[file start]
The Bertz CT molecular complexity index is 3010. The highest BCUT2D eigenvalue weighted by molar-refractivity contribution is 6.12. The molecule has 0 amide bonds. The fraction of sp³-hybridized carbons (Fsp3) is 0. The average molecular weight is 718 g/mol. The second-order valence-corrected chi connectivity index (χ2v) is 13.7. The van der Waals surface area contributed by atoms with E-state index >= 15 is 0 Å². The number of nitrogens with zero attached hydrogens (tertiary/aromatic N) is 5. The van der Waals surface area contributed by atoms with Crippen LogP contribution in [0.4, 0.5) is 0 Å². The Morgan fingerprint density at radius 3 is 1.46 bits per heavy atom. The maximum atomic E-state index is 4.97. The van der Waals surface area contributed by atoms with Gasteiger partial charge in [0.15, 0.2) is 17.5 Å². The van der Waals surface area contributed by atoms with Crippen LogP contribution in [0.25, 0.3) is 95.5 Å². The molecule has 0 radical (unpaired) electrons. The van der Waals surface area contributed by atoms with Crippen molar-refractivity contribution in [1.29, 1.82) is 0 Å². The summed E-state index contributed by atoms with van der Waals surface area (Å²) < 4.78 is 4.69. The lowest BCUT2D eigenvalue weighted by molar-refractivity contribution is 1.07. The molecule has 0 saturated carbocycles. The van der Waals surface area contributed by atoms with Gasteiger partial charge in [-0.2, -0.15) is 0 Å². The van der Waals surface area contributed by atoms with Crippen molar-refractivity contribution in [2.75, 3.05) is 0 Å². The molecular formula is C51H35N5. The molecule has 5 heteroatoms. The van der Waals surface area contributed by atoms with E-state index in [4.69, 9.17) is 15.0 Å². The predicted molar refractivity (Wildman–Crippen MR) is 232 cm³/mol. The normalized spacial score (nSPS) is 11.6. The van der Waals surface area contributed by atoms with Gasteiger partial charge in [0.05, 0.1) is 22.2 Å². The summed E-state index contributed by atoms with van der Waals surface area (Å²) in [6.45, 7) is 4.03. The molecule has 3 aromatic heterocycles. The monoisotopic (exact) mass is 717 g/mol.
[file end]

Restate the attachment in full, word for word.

The Bertz CT molecular complexity index is 3010. The highest BCUT2D eigenvalue weighted by molar-refractivity contribution is 6.12. The molecule has 0 amide bonds. The fraction of sp³-hybridized carbons (Fsp3) is 0. The average molecular weight is 718 g/mol. The second-order valence-corrected chi connectivity index (χ2v) is 13.7. The van der Waals surface area contributed by atoms with E-state index >= 15 is 0 Å². The number of nitrogens with zero attached hydrogens (tertiary/aromatic N) is 5. The van der Waals surface area contributed by atoms with Crippen LogP contribution in [0.4, 0.5) is 0 Å². The Morgan fingerprint density at radius 3 is 1.46 bits per heavy atom. The maximum atomic E-state index is 4.97. The van der Waals surface area contributed by atoms with Gasteiger partial charge in [0.15, 0.2) is 17.5 Å². The van der Waals surface area contributed by atoms with Crippen LogP contribution in [0.25, 0.3) is 95.5 Å². The molecule has 0 radical (unpaired) electrons. The van der Waals surface area contributed by atoms with Crippen molar-refractivity contribution in [1.29, 1.82) is 0 Å². The summed E-state index contributed by atoms with van der Waals surface area (Å²) < 4.78 is 4.69. The lowest BCUT2D eigenvalue weighted by molar-refractivity contribution is 1.07. The molecule has 0 saturated carbocycles. The van der Waals surface area contributed by atoms with Gasteiger partial charge in [-0.2, -0.15) is 0 Å². The van der Waals surface area contributed by atoms with Crippen molar-refractivity contribution in [2.75, 3.05) is 0 Å². The molecular formula is C51H35N5. The molecule has 5 heteroatoms. The van der Waals surface area contributed by atoms with E-state index in [4.69, 9.17) is 15.0 Å². The predicted molar refractivity (Wildman–Crippen MR) is 232 cm³/mol. The normalized spacial score (nSPS) is 11.6. The van der Waals surface area contributed by atoms with Gasteiger partial charge in [0.05, 0.1) is 22.2 Å². The summed E-state index contributed by atoms with van der Waals surface area (Å²) in [6.45, 7) is 4.03. The molecule has 3 aromatic heterocycles. The monoisotopic (exact) mass is 717 g/mol.